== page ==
What size hard drive would be more reliable?

Micro-star international K8n neo2 platin...
January 15, 2011 at 14:04:16
Specs: FreeNAS, 2ghz / 1gb
It seems like the more I read most any drive like a 1, 1.5, 2 TB drives are unreliable. I was wondering what everyone thinks? If this is true I'm thinking something like a couple samsung 500 gb sata drives would possibly last longer. They have the highest rating at newegg. Luckily I haven't had too many drive failures just one 80gb quite a few years back.

Reason I ask is I just put together a FreeNAS box and going to set it up for not only storage but a media server. I've run a small 200 gb test drive in it now and like that it will stream to my ps3, wdtv live box, heck even my directv HD receiver. And for the record, I do for the most part back up back up my data to a external drive and dvd r's / dvd DL's just for added protection. I just know to put everything into one available machine for anytime access is going to take quite some time to fill and I hate to do it only to have the thing fail. My case it an antec 300 with an 800 watt psu and I have three 120 mm case fans plus whatever size the top fan is. Hopefully heat won't be an issue ! lol

MSI K8N Neo
AMD Athlon 64 3200+ @ 2.21ghz
1.5GB DDR 3200
nVidia N6600 256mb video
Segate 500 gig sata
NEC ND-3500AG DVD R/RW


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#1
January 15, 2011 at 15:43:48
You would need to read about the progression of hard drive capacity. There is something called areal density. As the areal density grows the head alignment becomes more critical.

IMO you are right about dependability. I think it is a combination of the density and quality control. Look at the link below and also look at the specs of any hard drive you are considering. The more data per platter side the higher the density. This makes reading the data faster but as I mentioned, things can get out of wack easier.

There was a firmware issue with one brand and series of drives recently that virtually guaranteed the drive would fail to retain data.

All that said, there is no substitution for regular backups.

http://www.theregister.co.uk/2009/1...


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#2
January 15, 2011 at 15:53:01
I you can live without the huge storage space, a 500GB single plattter Samsung Spinpoint F3 is the way to go. The thing is, the 1TB 2 platter version doesn't cost all that much more. SuperBiiz (eWiz) has been selling them cheaper than newegg & constantly run promo codes. The current code for 10% off is HIBERNATE10 which means the 500GB is about $43, the 1TB about $55.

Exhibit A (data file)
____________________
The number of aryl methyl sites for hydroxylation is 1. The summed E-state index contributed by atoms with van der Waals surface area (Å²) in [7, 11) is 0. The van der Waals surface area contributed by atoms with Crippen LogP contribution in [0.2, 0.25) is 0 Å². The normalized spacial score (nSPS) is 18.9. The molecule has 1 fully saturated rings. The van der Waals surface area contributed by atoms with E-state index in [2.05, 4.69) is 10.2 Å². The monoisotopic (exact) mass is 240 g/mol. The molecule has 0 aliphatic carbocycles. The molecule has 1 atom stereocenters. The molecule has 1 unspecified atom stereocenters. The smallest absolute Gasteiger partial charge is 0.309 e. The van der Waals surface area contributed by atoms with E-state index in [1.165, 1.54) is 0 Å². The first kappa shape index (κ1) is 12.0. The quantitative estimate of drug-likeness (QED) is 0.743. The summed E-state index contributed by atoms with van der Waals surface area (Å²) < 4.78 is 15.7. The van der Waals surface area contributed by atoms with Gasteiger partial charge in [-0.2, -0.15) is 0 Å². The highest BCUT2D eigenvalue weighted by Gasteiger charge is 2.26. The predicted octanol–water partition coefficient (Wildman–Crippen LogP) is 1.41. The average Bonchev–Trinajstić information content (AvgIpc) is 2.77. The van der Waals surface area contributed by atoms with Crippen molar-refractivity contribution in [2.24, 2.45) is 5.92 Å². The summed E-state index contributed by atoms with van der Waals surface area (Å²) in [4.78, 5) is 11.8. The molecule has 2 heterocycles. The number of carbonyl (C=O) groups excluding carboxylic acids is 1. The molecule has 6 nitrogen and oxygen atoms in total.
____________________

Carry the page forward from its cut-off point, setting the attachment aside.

Samsung SATA HDDs at SuperBiiz


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#3
January 16, 2011 at 10:53:51
Yea I too see all these minor price jumps with major storage jumps. I think quality and reliability would easily trump the amount of storage for me.

MSI K8N Neo
AMD Athlon 64 3200+ @ 2.21ghz
1.5GB DDR 3200
nVidia N6600 256mb video
Segate 500 gig sata
NEC ND-3500AG DVD R/RW


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Related Solutions

#4
January 16, 2011 at 23:59:52
You guys kinda' answered a question I had also. I'm a little confused as to wide variation in prices of HDDs. A 1TB by xxx corp is ~$100, where as abc corp sells the 1TB drive for $85. I don't get it.

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#5
January 17, 2011 at 06:11:50
If you are comparing the same exact model then one vendor may not have the same buying power, or wants more profit.

One the other hand capacity is only one of many factors included in the value of a purchase. Read the fine print too.


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#6
January 17, 2011 at 14:57:25
Yea look closely some are referbs too. Though that's not always a bad thing, I have a 200 gb sata seagate referb drive and haven't ever had a single issue with it. I also have an asrock AM2+ board that's a $29 referb running a dual core. So I'm not against them if the price is worth the gamble.

MSI K8N Neo
AMD Athlon 64 3200+ @ 2.21ghz
1.5GB DDR 3200
nVidia N6600 256mb video
Segate 500 gig sata
NEC ND-3500AG DVD R/RW


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